|Conservative||Dudley Fitz Mowbray Appleby||18,368||40.3||+2.6|
|Conservative||Eric H Harrison||17,095||37.7||+0.2|
|Labour||Joseph Slater||27,946||62.5||- 1.3|
|Conservative||John Erskine Scott Walford||16,782||37.5||+ 1.3|
Elections in the 1940s
|Labour||John Robert Leslie||27,051||63.8||+ 11.5|
|Conservative||John Erskine Scott Walford||15,360||36.2||- 11.5|
Elections in the 1930s
|Labour||John Robert Leslie||20,375||52.3||+ 11.1|
|Conservative||Roland Jennings||18,604||47.7||- 11.1|
|Labour gain from Conservative||Swing|
|Conservative||Roland Jennings||21,956||58.8||+ 19.3|
|Labour||John Herriotts||15,404||41.2||- 6.5|
|Conservative gain from Labour||Swing|
Elections in the 1920s
|Labour||John Herriotts||15,749||47.7||+ 0.4|
|Unionist||Leonard Ropner||13,043||39.5||- 13.2|
|Labour gain from Unionist||Swing|
|Unionist||Leonard Ropner||13,968||52.7||+ 2.7|
|Labour||John Herriotts||12,552||47.3||- 2.7|
|Unionist||Leonard Ropner||11,093||50.0||+ 9.5|
|Labour||John Herriotts||11,087||50.0||+ 6.4|
|Unionist gain from Labour||Swing||+1.6|
|Labour||John Herriotts||9,756||43.6||+ 6.8|
|Unionist||Eli Waddington||9,067||40.5||- 1.6|
|Liberal||C. H. Brown||3,561||15.9||- 5.2|
|Labour gain from Unionist||Swing|
Elections in the 1910s
|Liberal||Charles Walter Starmer||3,333||21.1||N/A|
- endorsed by Coalition Government
Notes and references
- "Electorate Figures - Boundary Commission for England". 2011 Electorate Figures. Boundary Commission for England. 4 March 2011. Archived from the original on 6 November 2010. Retrieved 13 March 2011.
- "'Sedgefield', June 1983 up to May 1997". ElectionWeb Project. Cognitive Computing Limited. Retrieved 14 March 2016.
- Statutory Instrument 1970 No. 1674 The Parliamentary Constituencies (England) Order 1970 (Coming into force 25 November 1970)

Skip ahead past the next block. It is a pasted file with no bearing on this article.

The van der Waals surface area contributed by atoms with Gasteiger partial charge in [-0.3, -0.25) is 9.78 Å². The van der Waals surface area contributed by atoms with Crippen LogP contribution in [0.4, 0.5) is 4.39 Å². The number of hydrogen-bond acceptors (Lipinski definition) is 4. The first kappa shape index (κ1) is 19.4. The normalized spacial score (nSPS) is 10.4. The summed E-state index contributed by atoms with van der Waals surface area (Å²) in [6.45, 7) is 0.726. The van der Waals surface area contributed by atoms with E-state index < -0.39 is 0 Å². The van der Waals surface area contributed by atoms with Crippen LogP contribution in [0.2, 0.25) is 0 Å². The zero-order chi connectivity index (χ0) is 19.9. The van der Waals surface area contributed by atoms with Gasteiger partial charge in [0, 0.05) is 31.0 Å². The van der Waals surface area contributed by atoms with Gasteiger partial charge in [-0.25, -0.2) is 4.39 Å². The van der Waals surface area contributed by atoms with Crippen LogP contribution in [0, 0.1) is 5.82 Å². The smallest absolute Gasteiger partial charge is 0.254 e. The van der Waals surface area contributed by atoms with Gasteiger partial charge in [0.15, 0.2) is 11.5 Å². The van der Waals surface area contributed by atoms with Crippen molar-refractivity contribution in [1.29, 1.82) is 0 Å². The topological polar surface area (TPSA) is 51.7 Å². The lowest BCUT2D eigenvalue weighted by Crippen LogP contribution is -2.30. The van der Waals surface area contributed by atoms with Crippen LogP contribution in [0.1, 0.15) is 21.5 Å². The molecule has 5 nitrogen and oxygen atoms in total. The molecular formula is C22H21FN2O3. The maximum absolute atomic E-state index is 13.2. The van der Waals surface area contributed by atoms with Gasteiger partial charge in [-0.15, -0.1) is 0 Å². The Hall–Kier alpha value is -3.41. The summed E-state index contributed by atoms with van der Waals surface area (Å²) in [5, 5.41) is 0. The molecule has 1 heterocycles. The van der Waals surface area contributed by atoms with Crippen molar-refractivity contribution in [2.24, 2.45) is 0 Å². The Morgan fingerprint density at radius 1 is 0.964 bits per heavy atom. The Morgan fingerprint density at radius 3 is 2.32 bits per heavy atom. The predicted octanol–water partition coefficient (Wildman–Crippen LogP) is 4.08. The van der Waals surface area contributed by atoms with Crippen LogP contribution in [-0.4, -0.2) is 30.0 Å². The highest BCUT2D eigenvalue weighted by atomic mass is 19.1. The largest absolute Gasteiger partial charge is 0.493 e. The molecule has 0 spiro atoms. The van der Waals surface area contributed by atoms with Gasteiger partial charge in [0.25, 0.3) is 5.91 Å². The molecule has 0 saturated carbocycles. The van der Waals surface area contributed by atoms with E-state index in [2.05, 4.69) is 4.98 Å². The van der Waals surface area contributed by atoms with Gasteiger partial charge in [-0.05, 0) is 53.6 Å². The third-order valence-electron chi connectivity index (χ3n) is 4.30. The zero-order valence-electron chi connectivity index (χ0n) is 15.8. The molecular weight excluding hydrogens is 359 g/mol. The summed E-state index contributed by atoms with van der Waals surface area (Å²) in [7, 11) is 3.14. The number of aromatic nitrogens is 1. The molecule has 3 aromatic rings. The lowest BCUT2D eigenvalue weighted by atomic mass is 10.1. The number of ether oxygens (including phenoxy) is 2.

- "(36) Proposed East Durham seat". Initial proposals for new Parliamentary constituency boundaries in the North East (Report). Boundary Commission for England. September 2016. p. 14.
- Blair resigns as prime minister, BBC News, 27 June 2007
- 2001 Census
- Unemployment claimants by constituency The Guardian
- 2011 census interactive maps Archived 2016-01-29 at the Wayback Machine.
- Leigh Rayment's Historical List of MPs – Constituencies beginning with "S" (part 2)[self-published source][better source needed]
- "Sedgefield constituency General Election 2017 - parties, candidates and the history of the seat". Chronicle Live. Retrieved 22 May 2017.
- "Election Data 2015". Electoral Calculus. Archived from the original on 17 October 2015. Retrieved 17 October 2015.
- "Sedgefield". BBC News. Retrieved 15 May 2015.
- "Election Data 2010". Electoral Calculus. Archived from the original on 26 July 2013. Retrieved 17 October 2015.
- "BBC NEWS – Election 2010 – Sedgefield". BBC News.
- "Election Data 2005". Electoral Calculus. Archived from the original on 15 October 2011. Retrieved 18 October 2015.
- "Election Data 2001". Electoral Calculus. Archived from the original on 15 October 2011. Retrieved 18 October 2015.
- "Election Data 1997". Electoral Calculus. Archived from the original on 15 October 2011. Retrieved 18 October 2015.
- "Election Data 1992". Electoral Calculus. Archived from the original on 15 October 2011. Retrieved 18 October 2015.
- "Politics Resources". Election 1992. Politics Resources. 9 April 1992. Retrieved 6 December 2010.
- "Election Data 1987". Electoral Calculus. Archived from the original on 15 October 2011. Retrieved 18 October 2015.
- "Election Data 1983". Electoral Calculus. Archived from the original on 15 October 2011. Retrieved 18 October 2015.
|Parliament of the United Kingdom|
|Constituency represented by the Leader of the Opposition
|Constituency represented by the Prime Minister
Kirkcaldy and Cowdenbeath